You can learn via the following projects which are perfect for beginners:
- The Iris flower classification project
- MovieLens 100k
- Turkiye student evaluation dataset
- BigMart sales prediction
5. Create A Portfolio
While a resume is an important component to showcase your abilities to the potential employers, a data scientist should also be able to showcase his/her abilities in coding and other software capabilities. A crucial part of data science jobs is to be able to code, and GitHub serves as a perfect platform to access the coding skills and display hands-on ability to solve problems. Here are the points one must remember:
Good author information: Details such as candidate’s username, location, email address, current employer, etc must be included.
- Large followers: The number of followers that your portfolio has is a good indication of the work that you have done in the past. More than 50 is usually a decent number.
- Contribution graph: This showcases your keenness to explore other areas and shows activity levels in the coding community. The greener the graph is, the better is your contribution rate.
- Improving on stars: This is a way of identifying how you have engaged in the community. 100 stars are usually considered decent but larger the better.
- Forking and creating repositories: More the number of people who have forked, the greater is the popularity of that developer’s project in the GitHub community. A large amount of activity indicates that the developer is working on a popular project.
- Writing employer-targeted code: Writing a code related directly to the employer’s business is a good way to catch their attention. It can showcase your coding abilities while demonstrating the interest you have in getting that job.
6. Focus On Soft Skills Too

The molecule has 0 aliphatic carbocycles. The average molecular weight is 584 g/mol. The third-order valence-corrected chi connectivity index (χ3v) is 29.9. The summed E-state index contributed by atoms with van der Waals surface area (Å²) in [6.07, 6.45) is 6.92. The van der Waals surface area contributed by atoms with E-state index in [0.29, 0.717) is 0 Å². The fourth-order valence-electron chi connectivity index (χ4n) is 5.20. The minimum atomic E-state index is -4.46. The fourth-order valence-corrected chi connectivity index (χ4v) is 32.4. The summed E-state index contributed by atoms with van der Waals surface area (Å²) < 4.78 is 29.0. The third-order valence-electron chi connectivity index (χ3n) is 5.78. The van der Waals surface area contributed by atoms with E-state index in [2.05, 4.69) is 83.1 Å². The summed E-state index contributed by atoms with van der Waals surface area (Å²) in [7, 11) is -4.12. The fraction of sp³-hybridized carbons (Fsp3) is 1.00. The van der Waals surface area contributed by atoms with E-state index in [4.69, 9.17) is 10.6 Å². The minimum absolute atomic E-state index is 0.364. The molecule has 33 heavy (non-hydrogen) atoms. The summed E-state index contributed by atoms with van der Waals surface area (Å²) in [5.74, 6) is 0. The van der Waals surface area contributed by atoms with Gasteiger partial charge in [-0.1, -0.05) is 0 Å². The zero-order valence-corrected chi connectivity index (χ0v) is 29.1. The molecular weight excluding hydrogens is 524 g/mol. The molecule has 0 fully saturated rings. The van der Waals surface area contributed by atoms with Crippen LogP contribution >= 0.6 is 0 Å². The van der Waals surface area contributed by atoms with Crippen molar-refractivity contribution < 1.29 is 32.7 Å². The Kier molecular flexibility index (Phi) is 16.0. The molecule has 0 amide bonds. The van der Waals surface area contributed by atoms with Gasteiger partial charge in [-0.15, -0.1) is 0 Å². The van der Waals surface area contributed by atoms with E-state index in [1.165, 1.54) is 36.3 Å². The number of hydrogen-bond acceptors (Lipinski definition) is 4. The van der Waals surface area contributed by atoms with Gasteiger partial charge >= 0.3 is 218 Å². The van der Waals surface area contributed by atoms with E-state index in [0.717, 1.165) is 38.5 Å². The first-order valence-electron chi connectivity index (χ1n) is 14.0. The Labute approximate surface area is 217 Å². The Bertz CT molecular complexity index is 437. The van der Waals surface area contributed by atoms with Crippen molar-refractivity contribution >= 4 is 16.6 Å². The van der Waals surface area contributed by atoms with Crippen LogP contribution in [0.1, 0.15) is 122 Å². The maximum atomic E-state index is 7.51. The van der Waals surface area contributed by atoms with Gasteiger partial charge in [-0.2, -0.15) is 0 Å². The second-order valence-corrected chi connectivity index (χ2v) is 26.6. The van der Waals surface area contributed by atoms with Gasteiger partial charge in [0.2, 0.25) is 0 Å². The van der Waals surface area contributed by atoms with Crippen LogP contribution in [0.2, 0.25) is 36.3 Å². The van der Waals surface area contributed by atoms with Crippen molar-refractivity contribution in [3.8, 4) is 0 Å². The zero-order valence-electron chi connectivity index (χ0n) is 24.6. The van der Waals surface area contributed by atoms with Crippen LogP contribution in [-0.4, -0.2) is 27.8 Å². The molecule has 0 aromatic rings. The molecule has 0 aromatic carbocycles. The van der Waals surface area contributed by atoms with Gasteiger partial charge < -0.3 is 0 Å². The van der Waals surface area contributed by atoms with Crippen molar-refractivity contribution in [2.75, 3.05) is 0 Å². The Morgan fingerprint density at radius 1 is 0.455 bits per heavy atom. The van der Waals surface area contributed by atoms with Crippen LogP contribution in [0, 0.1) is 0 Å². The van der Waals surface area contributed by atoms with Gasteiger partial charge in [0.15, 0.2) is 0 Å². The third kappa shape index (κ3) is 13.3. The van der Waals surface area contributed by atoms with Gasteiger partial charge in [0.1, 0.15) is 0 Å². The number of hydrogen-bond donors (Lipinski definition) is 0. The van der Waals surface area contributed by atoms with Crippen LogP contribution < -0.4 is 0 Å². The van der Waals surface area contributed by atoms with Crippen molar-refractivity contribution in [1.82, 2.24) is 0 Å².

Industry experts say that simply hiring a data scientist is not enough. Managers need to take special care to align business and data teams thus enabling data scientists to be self-sufficient. Otherwise, they might not get the expected ROI in data science which is a problem almost 80% of the companies face. Here are the skills a good data scientist should focus on:
- Ability To Draw Parallels To Real-world Problems
- Business acumen
7. Apply For Jobs Wisely
As tools are evolving, data science job roles are maturing and becoming more mainstream in companies. The number of openings that companies have for data science roles is also on an all-time high. Given the number of opportunities available, these are being expanded to professionals with a non-technical background as well. While there are many positions with a shortage of ideal candidates, it has made it quite possible for one candidate landing up with more than one job offer in hand for similar roles.
That’s why it is necessary to ask questions about:
- Tools used
- Methodologies used
- Type of data used in the organisation
- Time spent on aspects of the role like analysis, data management
8. Keep Upskilling
To keep up with the changing times, most organisations try to hire candidates who have a definite willingness to learn and upskill. We have seen in the past how companies like Cognizant laid-off employees who were not able to keep up with the changing technologies and failed to upskill themselves.
Companies in 2019 are focussing on not just training a single skill but a cluster of skills which will be relevant for more number of years. Some of the skills that are currently picking up are:
- Artificial intelligence
- Connected devices
- Data analytics
Register for our upcoming events:
- Meetup: NVIDIA RAPIDS GPU-Accelerated Data Analytics & Machine Learning Workshop, 18th Oct, Bangalore
- Join the Grand Finale of Intel Python HackFury2: 21st Oct, Bangalore
- Machine Learning Developers Summit 2020: 22-23rd Jan, Bangalore | 30-31st Jan, Hyderabad
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Prajakta is a Writer/Editor/Social Media diva. Lover of all that is 'quaint', her favourite things include dogs, Starbucks, butter popcorn, Jane Austen novels and neo-noir films. She has previously worked for HuffPost, CNN IBN, The Indian Express and Bose. You can reach her at email@example.com